EMI today announced that they are to offer 160 00 tracks for digital download via 20 distribution partners. Although the exact details are not yet clear, it seems that consumers will be able to carry out a significant degree of burning and permanent ownership. The devil will be in the detail, but any move in this direction is to be welcomed.
One question this initiative raises is just what do the major record labels have in mind for Europe? It seems that EMI have been a little more generous with the amount of content made available for their service than they have previously granted to third party distributors such as OD2. This is not to say EMI have been any more of less generous with OD2 than most of the other majors as all have been equally stingy. However, it does seem they saved the best for themselves – which is understandable enough but it does make you wonder how seriously they are taken the third party providers.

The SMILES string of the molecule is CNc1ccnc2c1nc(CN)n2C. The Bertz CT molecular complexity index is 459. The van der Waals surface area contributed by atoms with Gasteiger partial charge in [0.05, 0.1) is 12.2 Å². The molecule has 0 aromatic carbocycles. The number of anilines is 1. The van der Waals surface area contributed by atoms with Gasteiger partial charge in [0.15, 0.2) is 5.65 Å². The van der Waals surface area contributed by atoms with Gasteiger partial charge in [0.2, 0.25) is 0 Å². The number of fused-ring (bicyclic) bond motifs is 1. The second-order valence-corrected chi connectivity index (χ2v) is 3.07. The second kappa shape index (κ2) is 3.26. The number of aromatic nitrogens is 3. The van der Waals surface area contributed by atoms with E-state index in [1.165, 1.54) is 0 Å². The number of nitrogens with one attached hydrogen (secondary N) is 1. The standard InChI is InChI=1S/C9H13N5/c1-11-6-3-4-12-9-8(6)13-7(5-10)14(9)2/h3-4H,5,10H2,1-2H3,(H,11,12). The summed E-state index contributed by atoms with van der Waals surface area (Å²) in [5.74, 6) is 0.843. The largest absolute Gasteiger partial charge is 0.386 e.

To be fair to EMI, they have been among the most proactive and innovative players in the digital arena – due in no small part to their need to counter the advantage other labels gain from their parent companies. But EMI would be ill advised to go it alone online. Choosing a wide variety of distribution partners is an important move, but it should be accompanied with EMI making such depth of catalogue available to other aggregators.
EMI are setting the standard for the amount of content which should be made available for digital distribution, but they and their fellow majors should be equally generous with third party aggregators if they are to have any hope of stimulating Europe’s fledgling online music market.